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July 9, 2012
On June 12, Darlington Elementary School held its fifth-grade farewell with Principal Brenda Taylor officiating the program. Attending the program for the graduating fifth grade students included students from years gone by, State Sen. Barry Glassman; the Rev. Nancy Dilliplane, rector of Grace Memorial Church; Rev. Sarah Standiford, Deer Creek Parish; Nancy Hill, education specialist at Aberdeen Proving Ground Federal Credit Union; and faculty, staff,...
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By Mary Carole McCauley, The Baltimore Sun | August 29, 2014
Baltimore children's book author Elisabeth Dahl used to walk two or three miles just so she could hang out at the Library of Congress, reveling in the Paris Opera House style-architecture, the 23-karat gold-plated dome and the breathtakingly extensive archives that includes the personal papers of Thomas Jefferson. Dahl married a librarian who works now at Towson University, and the couple celebrated their wedding in the Enoch Pratt Free Library . So 45-year-old writer couldn't be more thrilled that her first published book, a children's novel called "Genie Wishes," was chosen to represent the State of Maryland at the 14 t h annual Library of Congress National Book Festival on Saturday.
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December 12, 2011
On Dec. 8, four members of the Howard County Board of Education - Frank Aquino, Sandra French, Janet Siddiqui and Ellen Giles, made a major, anti-child centered decision that this community should be aware of. Their decision to not allow redistricted fifth graders to finish at their current elementary schools clearly delineated who on the board cares about the students of this county and who does not. On the other hand, Brian Meshkin, Allen...
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abornemann@tribune.com | May 6, 2014
Ten-year-old Gillian Blum knew just what to do when she realized that a schedule conflict would prevent her from reading her award-winning letter in person at an April 12 ceremony to recognize the winners of the Letters About Literature contest. So while Gillian was dancing in a recital in Reisterstown, the crowd that had gathered in the Wheeler Auditorium at the Enoch Pratt Library in Baltimore to see winners read their letters instead saw a video of Gillian reading the letter she had written to Brian Selznick, author of "The Invention of Hugo Cabret.
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AEGIS STAFF REPORT | March 12, 2013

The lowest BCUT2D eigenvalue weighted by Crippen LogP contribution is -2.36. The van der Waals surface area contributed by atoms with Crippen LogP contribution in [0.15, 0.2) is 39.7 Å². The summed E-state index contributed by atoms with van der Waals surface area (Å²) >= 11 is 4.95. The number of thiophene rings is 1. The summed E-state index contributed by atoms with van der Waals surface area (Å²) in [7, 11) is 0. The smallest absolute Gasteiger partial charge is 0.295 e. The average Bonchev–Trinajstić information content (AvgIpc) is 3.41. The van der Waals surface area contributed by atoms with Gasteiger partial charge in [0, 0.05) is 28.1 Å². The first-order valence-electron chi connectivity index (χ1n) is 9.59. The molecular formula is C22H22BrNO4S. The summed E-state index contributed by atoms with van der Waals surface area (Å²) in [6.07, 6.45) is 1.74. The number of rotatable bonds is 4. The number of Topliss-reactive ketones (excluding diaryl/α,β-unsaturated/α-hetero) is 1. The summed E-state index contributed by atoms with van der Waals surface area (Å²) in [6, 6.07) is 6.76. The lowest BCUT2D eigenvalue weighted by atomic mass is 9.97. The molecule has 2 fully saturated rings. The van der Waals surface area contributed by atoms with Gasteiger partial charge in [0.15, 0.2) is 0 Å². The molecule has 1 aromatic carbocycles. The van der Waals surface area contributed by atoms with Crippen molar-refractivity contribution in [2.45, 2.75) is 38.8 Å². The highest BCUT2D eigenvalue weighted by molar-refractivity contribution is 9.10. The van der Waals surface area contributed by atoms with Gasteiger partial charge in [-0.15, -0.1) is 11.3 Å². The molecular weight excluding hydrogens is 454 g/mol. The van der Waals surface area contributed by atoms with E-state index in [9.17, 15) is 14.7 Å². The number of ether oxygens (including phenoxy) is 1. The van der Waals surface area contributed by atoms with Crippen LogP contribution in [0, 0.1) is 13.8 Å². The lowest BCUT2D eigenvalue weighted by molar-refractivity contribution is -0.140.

Thousands of fifth-graders around Harford County have pledged never to try tobacco by signing their names on banners that will be exhibited on National Kick Butts Day March 20. Harford County Health Department's Cigarette Restitution Fund Tobacco Program School Health Specialist, Dottie Ruff, teaches students of all ages, throughout the county about the dangers of tobacco, while empowering them to make healthy decisions to refrain from using tobacco...
NEWS
By GINA DAVIS and GINA DAVIS,SUN REPORTER | March 9, 2006
Carroll County school board members unanimously approved a compromise plan last night to move nearly 200 fifth-graders this fall from Hampstead and Manchester elementaries to a cluster of portable classrooms at North Carroll Middle School. The five-member board approved a plan that allows a one-year exemption for Hampstead parents who make a written request to the principal that their children not be moved to North Carroll during the 2006-2007 school year. After that, Hampstead fifth-graders who are bound for North Carroll would be required to attend fifth grade at the middle school.
NEWS
By Jill Hudson Neal and Jill Hudson Neal,SUN STAFF | May 25, 1999
U.S. Supreme Court Justice Clarence Thomas issued a set of rulings to fifth-graders at Laurel Woods Elementary School yesterday: Turn off the television. Learn how to use and enjoy the local public library. Study as much and as hard as you can.Whether his guidelines will be carried out is another matter, but the nation's second African-American justice held the enthusiastic youngsters' attention for more than an hour at the North Laurel school.He spoke to about 50 pupils who invited him to explain the workings of the judicial branch of the federal government, a subject they are studying in social studies classes.